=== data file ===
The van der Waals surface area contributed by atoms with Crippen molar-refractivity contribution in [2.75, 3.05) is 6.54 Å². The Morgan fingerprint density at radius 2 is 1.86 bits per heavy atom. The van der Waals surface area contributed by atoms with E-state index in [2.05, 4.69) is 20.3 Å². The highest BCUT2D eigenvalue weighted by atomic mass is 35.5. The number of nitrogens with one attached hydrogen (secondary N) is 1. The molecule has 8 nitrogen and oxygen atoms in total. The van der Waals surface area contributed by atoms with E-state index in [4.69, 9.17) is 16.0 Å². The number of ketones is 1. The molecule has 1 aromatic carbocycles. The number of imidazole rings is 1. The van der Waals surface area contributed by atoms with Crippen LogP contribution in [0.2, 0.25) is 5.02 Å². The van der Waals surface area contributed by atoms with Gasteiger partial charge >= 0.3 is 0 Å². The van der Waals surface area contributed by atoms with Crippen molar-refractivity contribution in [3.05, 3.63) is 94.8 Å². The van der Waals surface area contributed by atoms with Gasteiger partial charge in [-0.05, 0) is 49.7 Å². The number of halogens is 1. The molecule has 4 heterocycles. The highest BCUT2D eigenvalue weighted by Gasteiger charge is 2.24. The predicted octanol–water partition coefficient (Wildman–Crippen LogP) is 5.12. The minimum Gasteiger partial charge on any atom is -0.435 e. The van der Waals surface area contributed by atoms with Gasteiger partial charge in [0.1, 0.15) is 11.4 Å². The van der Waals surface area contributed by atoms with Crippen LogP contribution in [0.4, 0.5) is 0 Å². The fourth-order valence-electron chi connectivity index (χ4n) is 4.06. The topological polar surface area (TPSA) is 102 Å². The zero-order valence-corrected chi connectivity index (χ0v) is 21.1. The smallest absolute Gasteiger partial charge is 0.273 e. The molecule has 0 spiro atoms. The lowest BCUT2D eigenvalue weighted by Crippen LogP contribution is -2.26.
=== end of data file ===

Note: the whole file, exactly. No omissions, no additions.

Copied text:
The van der Waals surface area contributed by atoms with Crippen molar-refractivity contribution in [2.75, 3.05) is 6.54 Å². The Morgan fingerprint density at radius 2 is 1.86 bits per heavy atom. The van der Waals surface area contributed by atoms with E-state index in [2.05, 4.69) is 20.3 Å². The highest BCUT2D eigenvalue weighted by atomic mass is 35.5. The number of nitrogens with one attached hydrogen (secondary N) is 1. The molecule has 8 nitrogen and oxygen atoms in total. The van der Waals surface area contributed by atoms with E-state index in [4.69, 9.17) is 16.0 Å². The number of ketones is 1. The molecule has 1 aromatic carbocycles. The number of imidazole rings is 1. The van der Waals surface area contributed by atoms with Crippen LogP contribution in [0.2, 0.25) is 5.02 Å². The van der Waals surface area contributed by atoms with Gasteiger partial charge >= 0.3 is 0 Å². The van der Waals surface area contributed by atoms with Crippen molar-refractivity contribution in [3.05, 3.63) is 94.8 Å². The van der Waals surface area contributed by atoms with Gasteiger partial charge in [-0.05, 0) is 49.7 Å². The number of halogens is 1. The molecule has 4 heterocycles. The highest BCUT2D eigenvalue weighted by Gasteiger charge is 2.24. The predicted octanol–water partition coefficient (Wildman–Crippen LogP) is 5.12. The minimum Gasteiger partial charge on any atom is -0.435 e. The van der Waals surface area contributed by atoms with Gasteiger partial charge in [0.1, 0.15) is 11.4 Å². The van der Waals surface area contributed by atoms with Crippen LogP contribution in [0.4, 0.5) is 0 Å². The fourth-order valence-electron chi connectivity index (χ4n) is 4.06. The topological polar surface area (TPSA) is 102 Å². The zero-order valence-corrected chi connectivity index (χ0v) is 21.1. The smallest absolute Gasteiger partial charge is 0.273 e. The molecule has 0 spiro atoms. The lowest BCUT2D eigenvalue weighted by Crippen LogP contribution is -2.26.